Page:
The teacher shortage is real, large and growing, and worse than we thought: The first report in “The Perfect Storm in the Teacher Labor Market” series | Economic Policy Institute

The teacher shortage is real, large and growing, and worse than we thought: The first report in “The Perfect Storm in the Teacher Labor Market” series | Economic Policy Institute

The teacher shortage is real, large and growing, and worse than we thought
The first report in “The Perfect Storm in the Teacher Labor Market” series







This report is the first in a series examining the magnitude of the teacher shortage and the working conditions and other factors that contribute to the shortage.
What this report finds: The teacher shortage is real, large and growing, and worse than we thought. When indicators of teacher quality (certification, relevant training, experience, etc.) are taken into account, the shortage is even more acute than currently estimated, with high-poverty schools suffering the most from the shortage of credentialed teachers.
Why it matters: A shortage of teachers harms students, teachers, and the public education system as a whole. Lack of sufficient, qualified teachers and staff instability threaten students’ ability to learn and reduce teachers’ effectiveness, and high teacher turnover consumes economic resources that could be better deployed elsewhere. The teacher shortage makes it more difficult to build a solid reputation for teaching and to professionalize it, which further contribute to perpetuating the shortage. In addition, the fact that the shortage is distributed so unevenly among students of different socioeconomic backgrounds challenges the U.S. education system’s goal of providing a sound education equitably to all children.
What we can do about it: Tackle the working conditions and other factors that are prompting teachers to quit and dissuading people from entering the profession, thus making it harder for school districts to retain and attract highly qualified teachers: low pay, a challenging school environment, and weak professional development support and recognition. In addition to tackling these factors for all schools, we must provide extra supports and funding to high-poverty schools, where teacher shortages are even more of a problem.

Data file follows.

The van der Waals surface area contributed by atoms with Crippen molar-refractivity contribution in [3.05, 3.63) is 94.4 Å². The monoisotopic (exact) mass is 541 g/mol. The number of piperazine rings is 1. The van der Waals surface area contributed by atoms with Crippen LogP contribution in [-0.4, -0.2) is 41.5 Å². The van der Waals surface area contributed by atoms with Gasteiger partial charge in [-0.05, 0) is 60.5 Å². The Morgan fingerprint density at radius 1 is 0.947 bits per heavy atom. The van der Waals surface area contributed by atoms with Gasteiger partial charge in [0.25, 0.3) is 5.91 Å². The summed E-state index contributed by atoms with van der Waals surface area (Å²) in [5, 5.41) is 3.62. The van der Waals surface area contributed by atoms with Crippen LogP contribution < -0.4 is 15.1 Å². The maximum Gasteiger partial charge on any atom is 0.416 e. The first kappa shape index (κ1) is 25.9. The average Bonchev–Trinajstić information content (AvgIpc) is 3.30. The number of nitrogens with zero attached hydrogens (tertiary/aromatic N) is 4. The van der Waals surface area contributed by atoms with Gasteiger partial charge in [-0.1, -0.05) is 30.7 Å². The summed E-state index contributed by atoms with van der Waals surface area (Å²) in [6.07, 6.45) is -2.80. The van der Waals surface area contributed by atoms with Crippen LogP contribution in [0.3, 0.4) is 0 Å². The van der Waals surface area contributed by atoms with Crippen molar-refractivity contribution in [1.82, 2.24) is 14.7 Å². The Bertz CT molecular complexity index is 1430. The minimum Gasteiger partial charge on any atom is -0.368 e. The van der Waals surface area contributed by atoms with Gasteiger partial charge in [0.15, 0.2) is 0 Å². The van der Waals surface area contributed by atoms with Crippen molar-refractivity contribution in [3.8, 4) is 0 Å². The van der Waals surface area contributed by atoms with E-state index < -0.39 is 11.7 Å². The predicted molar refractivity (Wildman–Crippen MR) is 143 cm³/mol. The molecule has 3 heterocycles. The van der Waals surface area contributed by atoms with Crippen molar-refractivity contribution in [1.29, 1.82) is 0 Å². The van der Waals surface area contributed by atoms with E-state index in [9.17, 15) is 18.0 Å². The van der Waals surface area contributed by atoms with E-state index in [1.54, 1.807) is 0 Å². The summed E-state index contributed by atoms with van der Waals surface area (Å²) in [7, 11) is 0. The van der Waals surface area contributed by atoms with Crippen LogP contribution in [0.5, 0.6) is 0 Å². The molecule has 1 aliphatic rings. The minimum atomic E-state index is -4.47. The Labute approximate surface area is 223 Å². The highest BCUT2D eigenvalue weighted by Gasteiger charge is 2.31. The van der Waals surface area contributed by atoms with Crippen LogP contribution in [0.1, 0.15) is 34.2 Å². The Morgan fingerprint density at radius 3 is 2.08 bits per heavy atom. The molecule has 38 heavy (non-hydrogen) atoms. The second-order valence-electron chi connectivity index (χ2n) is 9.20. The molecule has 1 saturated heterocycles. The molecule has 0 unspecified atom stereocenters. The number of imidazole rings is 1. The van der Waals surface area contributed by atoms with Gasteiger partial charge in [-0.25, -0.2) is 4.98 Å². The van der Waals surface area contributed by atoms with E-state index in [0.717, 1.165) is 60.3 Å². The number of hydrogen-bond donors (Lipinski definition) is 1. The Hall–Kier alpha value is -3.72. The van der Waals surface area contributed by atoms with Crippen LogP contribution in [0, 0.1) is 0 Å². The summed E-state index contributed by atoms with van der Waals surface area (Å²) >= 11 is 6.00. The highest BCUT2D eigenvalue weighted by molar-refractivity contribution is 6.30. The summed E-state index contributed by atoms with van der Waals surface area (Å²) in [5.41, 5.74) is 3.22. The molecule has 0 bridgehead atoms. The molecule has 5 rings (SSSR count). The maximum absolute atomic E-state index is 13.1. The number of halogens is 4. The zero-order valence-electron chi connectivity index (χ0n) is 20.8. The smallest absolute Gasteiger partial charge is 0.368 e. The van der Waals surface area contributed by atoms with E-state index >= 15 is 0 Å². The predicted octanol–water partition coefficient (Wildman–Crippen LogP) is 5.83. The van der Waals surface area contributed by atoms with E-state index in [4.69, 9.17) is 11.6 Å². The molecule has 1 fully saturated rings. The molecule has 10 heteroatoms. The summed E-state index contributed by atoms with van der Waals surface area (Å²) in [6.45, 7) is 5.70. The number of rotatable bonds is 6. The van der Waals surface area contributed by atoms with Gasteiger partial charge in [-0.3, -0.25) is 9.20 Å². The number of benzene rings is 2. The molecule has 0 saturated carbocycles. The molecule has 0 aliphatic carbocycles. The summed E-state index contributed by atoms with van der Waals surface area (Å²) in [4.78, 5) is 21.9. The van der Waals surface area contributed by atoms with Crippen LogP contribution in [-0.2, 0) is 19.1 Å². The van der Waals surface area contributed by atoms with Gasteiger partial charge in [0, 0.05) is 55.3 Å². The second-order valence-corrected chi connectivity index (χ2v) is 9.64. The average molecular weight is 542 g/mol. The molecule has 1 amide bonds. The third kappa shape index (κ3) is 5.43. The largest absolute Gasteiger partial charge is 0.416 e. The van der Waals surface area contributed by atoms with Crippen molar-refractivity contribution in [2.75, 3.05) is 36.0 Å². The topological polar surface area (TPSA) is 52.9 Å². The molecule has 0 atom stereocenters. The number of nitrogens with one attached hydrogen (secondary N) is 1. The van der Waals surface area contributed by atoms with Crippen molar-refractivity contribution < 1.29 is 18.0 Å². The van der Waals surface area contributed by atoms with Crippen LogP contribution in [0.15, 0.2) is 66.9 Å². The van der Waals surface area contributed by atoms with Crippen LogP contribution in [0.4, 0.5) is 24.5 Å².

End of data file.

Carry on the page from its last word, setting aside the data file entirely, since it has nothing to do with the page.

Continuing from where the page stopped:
The teacher shortage is real and has serious consequences

In recent years, education researchers and journalists who cover education have called attention to the growing teacher shortage in the nation’s K–12 schools. They cite a variety of indicators of the shortage, including state-by-state subject area vacancies, personal testimonials and data from state and school district officials, and declining enrollment in teacher preparation programs.1 These indicators are critical signals. They help analysts detect when there are not enough qualified teachers to fill staffing needs in a labor market that does not operate like other labor markets. School teachers’ wages are not subject to market pressures—they are set by school districts through contracts that take time to negotiate. Therefore, economists can’t use trends in wages—sudden or sustained wage increases—to establish that there is a labor market shortage (as the textbook explanation would indicate). It is also hard to produce direct measurements of the number of teachers needed and available (i.e., “missing”).